Japan's PM Noda resilient, resolute as election loss looms
TOKYO (Reuters) - With less than two weeks left to the December 16 election, Japan's Prime Minister Yoshihiko Noda is displaying the same quiet determination that helped him clinch a breakthrough deal on his controversial plan to raise the country's sales tax.
It seems to be working.
Noda, who once likened himself to an unattractive but hard-working "dojo" bottom-feeding fish, is just behind opposition leader Shinzo Abe in individual ratings. His Democratic Party of Japan is also narrowing an albeit large gap with Abe's Liberal Democratic Party.
"I'm determined to do my utmost and fight to the bitter end ... so that the Democratic Party can stay in power," Noda told reporters on Monday, the eve of the official kick-off of campaigning in voting districts.
A comeback from behind would be nothing short of a political miracle. But a solid election result could keep Noda's party in play since the vote is unlikely to produce a clear winner, thus requiring some form of a coalition to be formed.
Last week Noda, 55, became the longest serving Japanese prime minister since Junichiro Koizumi stepped down in 2006 after five years in office - a testimony to his staying power, grit and underrated political acumen.
When Noda took over in September 2011 as Japan's sixth prime minister in five years, few thought he would last more than a year or that he would accomplish much.
But the former finance minister and career lawmaker not only hung in there, he also pushed through a plan to raise the sales tax to help fund the swelling social security costs of the ageing nation -- the most significant move in years to pare back rising public debt levels.
Successive leaders had shied away from tackling the politically hot issue for fear of a voter backlash.
He accomplished the feat despite being dealt a weak hand. The party was torn by internal divisions and it lacked control of parliament after losing upper house elections in 2010.
"He's got a major change in the tax system under his belt and anyone who does objective analysis has to give him credit for that," said Jesper Koll, head of equity research at JPMorgan Chase in Tokyo.
In style, the workmanlike Noda is nothing like the charismatic Koizumi, but his aides have said he showed similar toughness and willingness to take risks.
Noda also appeals to the public with his "everyman" image. As the son of a military man, he is not one of Japan's "hereditary politicians" like Abe, who is a former prime minister and the grandson of a premier.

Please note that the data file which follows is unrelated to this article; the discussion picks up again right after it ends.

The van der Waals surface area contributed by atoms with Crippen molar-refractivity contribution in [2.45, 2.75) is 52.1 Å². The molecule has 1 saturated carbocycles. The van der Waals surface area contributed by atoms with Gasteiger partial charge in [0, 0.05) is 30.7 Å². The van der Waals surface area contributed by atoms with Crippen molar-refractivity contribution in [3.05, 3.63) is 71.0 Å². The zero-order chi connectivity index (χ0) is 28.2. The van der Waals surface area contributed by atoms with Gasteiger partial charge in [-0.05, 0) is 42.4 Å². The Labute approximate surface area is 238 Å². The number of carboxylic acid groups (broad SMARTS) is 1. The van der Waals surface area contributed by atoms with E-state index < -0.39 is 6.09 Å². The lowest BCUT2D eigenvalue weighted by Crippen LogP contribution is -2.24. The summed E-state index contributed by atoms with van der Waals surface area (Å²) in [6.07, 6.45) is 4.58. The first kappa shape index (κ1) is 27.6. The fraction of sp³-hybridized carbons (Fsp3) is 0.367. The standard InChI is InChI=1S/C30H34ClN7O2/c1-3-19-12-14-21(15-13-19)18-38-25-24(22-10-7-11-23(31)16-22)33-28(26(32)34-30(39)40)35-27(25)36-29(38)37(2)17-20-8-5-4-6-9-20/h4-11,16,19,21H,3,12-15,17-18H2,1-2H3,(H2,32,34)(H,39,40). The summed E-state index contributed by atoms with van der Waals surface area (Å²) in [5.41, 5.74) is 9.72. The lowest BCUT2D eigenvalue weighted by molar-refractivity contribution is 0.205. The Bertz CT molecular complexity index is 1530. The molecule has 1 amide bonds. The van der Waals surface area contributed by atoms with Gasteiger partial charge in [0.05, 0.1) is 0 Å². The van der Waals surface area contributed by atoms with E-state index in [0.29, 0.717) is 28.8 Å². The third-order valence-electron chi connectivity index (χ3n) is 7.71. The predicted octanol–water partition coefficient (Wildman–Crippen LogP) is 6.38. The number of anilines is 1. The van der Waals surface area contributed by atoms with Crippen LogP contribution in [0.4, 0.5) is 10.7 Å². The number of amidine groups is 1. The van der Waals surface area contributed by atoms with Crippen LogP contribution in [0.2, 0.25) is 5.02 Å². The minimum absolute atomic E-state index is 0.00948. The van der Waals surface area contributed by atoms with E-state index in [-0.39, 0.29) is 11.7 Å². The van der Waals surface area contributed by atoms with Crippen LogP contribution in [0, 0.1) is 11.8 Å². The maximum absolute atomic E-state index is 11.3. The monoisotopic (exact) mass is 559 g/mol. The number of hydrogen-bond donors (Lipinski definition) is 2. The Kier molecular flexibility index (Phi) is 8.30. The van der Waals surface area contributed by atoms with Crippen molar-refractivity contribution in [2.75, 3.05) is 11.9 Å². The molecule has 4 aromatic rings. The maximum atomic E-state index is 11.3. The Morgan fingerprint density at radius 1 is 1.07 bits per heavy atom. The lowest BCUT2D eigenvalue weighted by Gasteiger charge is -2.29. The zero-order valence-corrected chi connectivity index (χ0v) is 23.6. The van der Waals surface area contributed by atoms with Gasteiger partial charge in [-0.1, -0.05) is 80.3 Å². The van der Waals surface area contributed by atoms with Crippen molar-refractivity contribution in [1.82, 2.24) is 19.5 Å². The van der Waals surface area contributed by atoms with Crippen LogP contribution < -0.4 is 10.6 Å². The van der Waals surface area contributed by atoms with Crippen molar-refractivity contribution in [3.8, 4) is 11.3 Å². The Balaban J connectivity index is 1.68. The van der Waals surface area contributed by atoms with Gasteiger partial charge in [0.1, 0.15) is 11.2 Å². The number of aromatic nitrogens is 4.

The black-belt judo practitioner and a fan of pro wrestling, who honed his political oratory skills on a commuter train platform, said last week he was glad to be back on the campaign trail and connecting with people.
"I stood at curb side in front of a train station in Tama and gave a political speech, which is something I hadn't done in quite some time," Noda wrote in his blog. "For me, who for 25 years held a microphone for three hours every morning in Funabashi appealing to the passersby, I feel that I came back to my roots in spirit."
But while Noda showed that it was possible to break Japan's persistent policy gridlock and get things done, he and his party have paid a steep price.
His dogged pursuit of the tax plan and compromises with the opposition deepened divisions within his party that led to a split and the desertion of dozens of lawmakers.
Some say the Democrats became a smaller, but more coherent party after its former leader and Noda's nemesis, Ichiro Ozawa, left with a group of followers angered by the tax hike plan.
Noda's supporters also point out that the Democrats were bound to disappoint after they swept to power in 2009, riding a wave of public discontent over more than half a century of nearly unbroken rule by Abe's party, the LDP.
They argue that some campaign promises were unrealistic to start with, while others had to be dropped after Japan suffered the double hit of the global financial crisis and the March 2011 earthquake, tsunami and Fukushima nuclear disaster.
Critics, however, blame Noda for reneging on the Democrats' core commitment to take power away from bureaucracy and for ending up in style and content a lot like the long-dominant LDP.
"He brought the technocrats back to the table. The definition of national interests under Noda went back to Kasumigaseki (government district) and the bureaucrats," said Koll.
In fiscal matters, the Democrats have adopted a tax hike stance long pushed by Finance Ministry mandarins and are now portraying themselves as a party of restraint and reason, in contrast with the big-spending promises of the LDP.
Critics also charge that Noda, which one commentator quipped is the best prime minister the LDP never had, betrayed Japanese voters by pushing his party to the right of the political spectrum.
"The change of direction he pursued negated the change of the government in 2009," said Sophia University professor Koichi Nakano. "He left voters with very few options to choose from."
(Additional reporting by Linda Sieg; Writing by Tomasz Janowski; Editing by Neil Fullick)
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